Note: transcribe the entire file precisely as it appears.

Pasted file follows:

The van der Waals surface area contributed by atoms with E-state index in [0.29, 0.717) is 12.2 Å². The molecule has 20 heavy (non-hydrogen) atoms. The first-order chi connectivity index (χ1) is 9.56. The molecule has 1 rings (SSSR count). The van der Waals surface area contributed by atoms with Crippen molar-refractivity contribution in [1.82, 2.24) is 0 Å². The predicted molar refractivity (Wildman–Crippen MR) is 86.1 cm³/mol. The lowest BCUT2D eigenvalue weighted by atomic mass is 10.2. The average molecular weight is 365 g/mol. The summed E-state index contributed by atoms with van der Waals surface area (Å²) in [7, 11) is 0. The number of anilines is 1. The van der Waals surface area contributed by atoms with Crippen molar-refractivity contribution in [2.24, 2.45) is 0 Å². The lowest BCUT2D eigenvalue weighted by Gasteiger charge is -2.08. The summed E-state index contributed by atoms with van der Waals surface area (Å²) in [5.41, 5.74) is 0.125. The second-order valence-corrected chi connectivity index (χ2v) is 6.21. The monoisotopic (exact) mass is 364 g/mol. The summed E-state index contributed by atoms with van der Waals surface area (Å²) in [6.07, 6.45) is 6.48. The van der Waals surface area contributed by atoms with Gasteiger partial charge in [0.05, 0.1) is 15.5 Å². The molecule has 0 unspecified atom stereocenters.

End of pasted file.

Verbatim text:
The van der Waals surface area contributed by atoms with E-state index in [0.29, 0.717) is 12.2 Å². The molecule has 20 heavy (non-hydrogen) atoms. The first-order chi connectivity index (χ1) is 9.56. The molecule has 1 rings (SSSR count). The van der Waals surface area contributed by atoms with Crippen molar-refractivity contribution in [1.82, 2.24) is 0 Å². The predicted molar refractivity (Wildman–Crippen MR) is 86.1 cm³/mol. The lowest BCUT2D eigenvalue weighted by atomic mass is 10.2. The average molecular weight is 365 g/mol. The summed E-state index contributed by atoms with van der Waals surface area (Å²) in [7, 11) is 0. The number of anilines is 1. The van der Waals surface area contributed by atoms with Crippen molar-refractivity contribution in [2.24, 2.45) is 0 Å². The lowest BCUT2D eigenvalue weighted by Gasteiger charge is -2.08. The summed E-state index contributed by atoms with van der Waals surface area (Å²) in [5.41, 5.74) is 0.125. The second-order valence-corrected chi connectivity index (χ2v) is 6.21. The monoisotopic (exact) mass is 364 g/mol. The summed E-state index contributed by atoms with van der Waals surface area (Å²) in [6.07, 6.45) is 6.48. The van der Waals surface area contributed by atoms with Gasteiger partial charge in [0.05, 0.1) is 15.5 Å². The molecule has 0 unspecified atom stereocenters.